Finally, building on these arguments, the chapter explores the variations of intensity of encounters with hierophanic presences at three scales, anchored by three objects. Three objects, three scales, three intensities of encounter. The first encounter is with the Amazon Echo, a mundane technical object gendered by its makers as Alexa. An artefact of the internet of things, Alexa is a speaker for a transcendental plane of big data and artificial intelligence algorithms, and therefore her knowledge and skills are ever expanding. The second encounter is with the icon of the Black Madonna of Częstochowa in Poland, a holy relic and a religious object. The icon is a speaker for a transcendental plane of a whole different order than Alexa, but crucially, I argue the difference to be not ontological but that of hierophanic intensities. The third encounter is with TK7, an asteroid resident in Earth Lagrangian Point 4, and discovered only in 2010. TK7 speaks for a transcendental plane of a wholly non-human order, because it is quite literally not of this world. All three objects have resistant availability at various intensities, all three have a hierophanic pull on their surroundings, also at various intensities. Alexa listens, and relentlessly answers with a lag less than 1 second. The Black Madonna icon listens, and may answer to the prayers of pilgrims. TK7 is literally not of this world, a migratory alien object residing, for now, as a stable neighbor of ours.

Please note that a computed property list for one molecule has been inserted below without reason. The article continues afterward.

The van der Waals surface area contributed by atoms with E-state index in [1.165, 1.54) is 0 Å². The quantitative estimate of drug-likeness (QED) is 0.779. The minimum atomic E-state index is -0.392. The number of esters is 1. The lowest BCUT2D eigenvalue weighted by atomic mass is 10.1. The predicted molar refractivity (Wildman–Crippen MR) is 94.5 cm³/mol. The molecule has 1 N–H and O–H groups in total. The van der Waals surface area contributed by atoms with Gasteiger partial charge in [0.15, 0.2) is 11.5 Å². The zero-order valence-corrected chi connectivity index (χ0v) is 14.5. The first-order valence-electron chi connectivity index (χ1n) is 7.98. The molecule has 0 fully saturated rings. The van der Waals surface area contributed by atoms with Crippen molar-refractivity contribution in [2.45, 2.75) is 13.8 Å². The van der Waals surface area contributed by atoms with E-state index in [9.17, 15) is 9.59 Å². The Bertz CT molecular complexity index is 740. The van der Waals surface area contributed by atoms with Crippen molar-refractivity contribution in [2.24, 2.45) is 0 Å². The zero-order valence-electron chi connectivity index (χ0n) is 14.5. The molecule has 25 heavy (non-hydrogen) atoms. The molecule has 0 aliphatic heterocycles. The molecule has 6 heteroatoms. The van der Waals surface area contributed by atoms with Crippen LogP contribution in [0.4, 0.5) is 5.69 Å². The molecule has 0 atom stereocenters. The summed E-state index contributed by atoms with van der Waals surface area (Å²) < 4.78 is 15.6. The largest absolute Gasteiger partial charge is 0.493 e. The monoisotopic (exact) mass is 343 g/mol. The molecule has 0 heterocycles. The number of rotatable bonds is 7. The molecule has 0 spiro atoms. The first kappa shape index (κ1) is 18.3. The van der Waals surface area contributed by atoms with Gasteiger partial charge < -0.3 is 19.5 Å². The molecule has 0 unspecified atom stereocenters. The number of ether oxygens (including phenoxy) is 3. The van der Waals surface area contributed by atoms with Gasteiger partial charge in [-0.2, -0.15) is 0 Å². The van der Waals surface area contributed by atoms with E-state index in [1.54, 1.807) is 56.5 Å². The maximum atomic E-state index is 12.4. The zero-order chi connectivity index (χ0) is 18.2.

I am working with a team researching the networking of carbon-nanotube [CNT] woven garments, and recently we published a position paper on the concepts of smart fabrics and networked clothing. We are interested in developing a coherent conceptual framework for what is, arguably, a paradigmatic shift in networking technologies, physically bringing human bodies online.
As I posted earlier, I am participating in a panel on data natures at the International Symposium on Electronic Art [ISEA] in Hong Kong. My paper is titled Object Hierophanies and the Mode of Anticipation, and discusses the transition of bid data-driven IoT objects such as the Amazon Echo to a mode of operation where they appear as a hierophany – after Mircea Eliade – of a higher modality of being, and render the loci in which they exist into a mode of anticipation.
I start with a brief section on the logistics of the IoT, focusing on the fact that it involves physical objects monitoring their immediate environments through a variety of sensors, transmitting the acquired data to remote networks, and initiating actions based on embedded algorithms and feedback loops. The context data produced in the process is by definition transmitted to and indexed in a remote database, from the perspective of which the contextual data is the object.